The Project
The Ambassadeur project aims to meet the information needs of citizens and employers so that they can fulfill them on their own through CACs and local organizations. By hiring information officers in the community, who would be responsible for distributing information about government products and services, the project will make it possible to identify needs and make people aware of the new information technologies, "a decisive stage for informed decisionmaking by the community", according to one participant.

With a goal of development and individual autonomy, the project aims "to foster the community taking charge of the development of its potential" (Saguenay-Lac St-Jean HRDC, 1999b) by establishing follow-up and feedback mechanisms for communities and individuals. According to some HRDC officials, the project would make it possible "to adopt communication strategies, follow-up and feedback mechanisms for the community" and consequently "improve our ability to target our efforts in the community more carefully and develop products adapted to what people need."

The main partners were HRDC and the Fjord, Haut-Saguenay, Lac Saint-Jean Est, Lac Saint-Jean Ouest, Maria-Chapdelaine and Chibaugamau CFDCs8. Although the latter lies outside the Saguenay-Lac St-Jean administrative region, its proximity and interest in the project led it to join.

The project officially got underway with the process of hiring the information officers (the "Ambassadors") in December 1999. The citizen phase was planned to have a three-year span, but with no guarantee at the outset because there was none that the funding would continue. In fact, every year the Minister decides on whether or not this fund is available and the rules for its allocation. Lastly, the grants received from the Pan-Canadian Activities Fund will total some $300,000 and cover operations until March 31, 2001.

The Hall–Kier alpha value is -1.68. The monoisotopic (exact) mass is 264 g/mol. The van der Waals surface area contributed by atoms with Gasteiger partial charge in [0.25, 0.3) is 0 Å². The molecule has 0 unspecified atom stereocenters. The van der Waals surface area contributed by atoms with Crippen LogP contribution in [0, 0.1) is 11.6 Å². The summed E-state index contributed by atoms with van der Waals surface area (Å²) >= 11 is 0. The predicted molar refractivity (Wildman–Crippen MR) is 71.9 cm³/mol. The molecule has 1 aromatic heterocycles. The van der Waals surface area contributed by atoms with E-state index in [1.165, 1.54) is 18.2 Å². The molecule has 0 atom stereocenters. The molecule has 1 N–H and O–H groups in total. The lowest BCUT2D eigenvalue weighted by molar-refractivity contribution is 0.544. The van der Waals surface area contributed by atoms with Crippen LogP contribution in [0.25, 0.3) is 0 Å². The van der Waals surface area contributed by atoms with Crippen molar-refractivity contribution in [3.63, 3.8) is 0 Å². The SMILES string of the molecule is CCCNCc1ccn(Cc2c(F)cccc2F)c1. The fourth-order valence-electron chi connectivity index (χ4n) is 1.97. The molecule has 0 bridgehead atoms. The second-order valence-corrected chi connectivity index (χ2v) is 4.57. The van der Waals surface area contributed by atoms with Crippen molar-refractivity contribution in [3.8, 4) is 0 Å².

The general thrust of the mandate was defined with the partners. Initially, HRDC stated its intention of acting as mobilizer in setting up the project, with the idea of gradually withdrawing and handing it over to the community. As the organization managing the main source of funding, the Pan-Canadian Activities Fund, it handled project administration with an expected three-year timeframe while phasing in community control. It coordinated project activities, helped train the personnel and provided the stakeholders with all the necessary documentation. It also hired a project coordinator.

Meanwhile the CFDCs managed the activities and resources in the field based on the needs identified in their communities and with their local partners. They hired the information officers ("Ambassadors") for their territory and contributed in terms of logistics, administration and training. The information officers were CFDC employees but required to focus their activities on the Ambassadeur project.

For the citizen phase, while each CFDC was given leeway to carry out its activities based on local characteristics, the partners agreed on the following regional objectives:

  • To disseminate socioeconomic information while meeting citizen needs thorugh the CACs and various organizations active in the region;
  • To get more people to go to the CACs and use the information technologies through which the partners were distributing products and services, and;